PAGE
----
6. We don’t have a thanksgiving holiday in my country, but honestly we should. This article is so full of good information that I can apply to other celebrations like Christmas, which is just around the corner. These hacks can make life a lot easier and help us to be more organized.I am looking forward to making use of this info. Thanks for lovely article.

  7. Thanksgiving is one of my favorite holidays. For me, it is the start of the holiday season. Years of preparing Thanksgiving dinner has made me more savvy with the preparations so I too can enjoy some family and relaxation time.

    The article hits the mark with many of its suggestions. I too set the table the night before, prep the bird, and have many side dished pepped the night before. However, i ABSOLUTELY loved the idea of making a drink cooler with a hollowed out pumpkin. What a fun and festive way to use those Halloween pumpkins one more time!

    I also want to share a tip that helps keep me turkeys tasting awesome. The night before i put olive oil on skin, salt/pepper the bird and finally wrap in a towel and place in the fridge. I then cook the bird for the first hour upside down or breast down on the bottom of pan. Both are old family tricks that keep the white meat juicy yet allow the skin to get brown and crispy..YUM!

    • Not too much trumps the lessons of experience kamsith… and thanks for your tips on juicy white meat with crispy skin. Sounds wonderful!

  8. This was a great list of tips for ways to make your thanksgiving day go smoother and stress free. I’m curious, what is brining? Please let me know, I am always trying to learn new things. I really liked the fact that number 19 was to take time to be thankful, because as surprising as it seems, I feel this is forgot far to often. Be thankful! It’s kinda the point 😉

    • Brining is the process of soaking meat in salted water to relax the proteins in the muscle fibers. Once the proteins are relaxed, they can absorb moisture which prevents dryness. However, a lot of that retained moisture is water – which some feel dilutes the flavor of the bird.

      Dry brining, or salting, achieves the same relaxation of tissues through osmosis. Initially, the salt draws the moisture out, then relaxes the protein and re-absorbs the juice without any dilution of flavor. And its not as messy either.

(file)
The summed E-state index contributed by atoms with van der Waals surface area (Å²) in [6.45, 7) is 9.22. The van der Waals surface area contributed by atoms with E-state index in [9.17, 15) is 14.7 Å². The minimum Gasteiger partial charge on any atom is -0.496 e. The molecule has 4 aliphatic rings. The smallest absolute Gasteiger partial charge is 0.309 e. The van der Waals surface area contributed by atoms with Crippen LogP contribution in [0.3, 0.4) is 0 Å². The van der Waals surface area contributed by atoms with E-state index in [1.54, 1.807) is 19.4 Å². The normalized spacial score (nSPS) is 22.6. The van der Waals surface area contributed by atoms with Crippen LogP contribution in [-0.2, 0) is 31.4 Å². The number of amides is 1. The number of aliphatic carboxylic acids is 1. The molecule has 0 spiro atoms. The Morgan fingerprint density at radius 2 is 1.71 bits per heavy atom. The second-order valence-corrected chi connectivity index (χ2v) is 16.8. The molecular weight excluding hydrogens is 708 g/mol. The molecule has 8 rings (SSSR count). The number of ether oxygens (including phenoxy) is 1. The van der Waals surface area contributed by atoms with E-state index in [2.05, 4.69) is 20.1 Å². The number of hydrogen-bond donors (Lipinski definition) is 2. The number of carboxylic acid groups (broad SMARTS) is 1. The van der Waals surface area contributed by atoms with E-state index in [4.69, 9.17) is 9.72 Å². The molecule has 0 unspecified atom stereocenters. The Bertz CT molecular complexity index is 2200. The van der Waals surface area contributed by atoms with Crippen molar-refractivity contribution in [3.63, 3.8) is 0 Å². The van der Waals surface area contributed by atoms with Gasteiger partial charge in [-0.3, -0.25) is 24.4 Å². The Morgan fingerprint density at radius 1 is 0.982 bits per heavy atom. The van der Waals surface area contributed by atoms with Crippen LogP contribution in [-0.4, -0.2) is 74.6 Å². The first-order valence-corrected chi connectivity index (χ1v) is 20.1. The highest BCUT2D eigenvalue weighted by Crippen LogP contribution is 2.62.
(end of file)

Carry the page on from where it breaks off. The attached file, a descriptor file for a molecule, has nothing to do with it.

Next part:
And thanks for remembering to be thankful abbielu!

  9. This article definitely make many great points, although we do not celebrate Thanksgiving in our country, the points listed would help with every other big gathering between family members too. As someone who has had to help out with a family reunion, I recognize the importance of good planning and commend the article for giving such good advice that would certainly help for these occasions.

    • As you say dabdab, planning is important for any gathering of the clan. Thanks for your comments, glad you found the post useful.

  10. I really enjoy this list. It will help relieve a lot of stress on Thanksgiving so you actually have time to be thankful for the friends and family around you. I do think it is a good idea to precook pies, and you can just throw them in the oven for 10 minutes to warm them back up to make them warm and fresh tasting. Preparing the veggies the night before is also a great idea, you just have to be careful as some can brown.

    • Good point about the veggies browning CatEaterr, care needs to be taken in storing them overnight to ensure they’re still fresh and crisp. Immersing in a bowl of cold water works well for a lot of veggies that tend to brown. Glad you enjoyed the post!

  11. This year, a few of my friends and I have decided to come together and do what we call “ThankMas” (a mix between Thanksgiving and Christmas). The idea of doing potluck with ones you love is so exciting, but at the same time really overwhelming! Although we have not decided who is making what, I will definitely have to pass this page on so everyone knows the hacks to make the food-prepping a little easier for them as well 🙂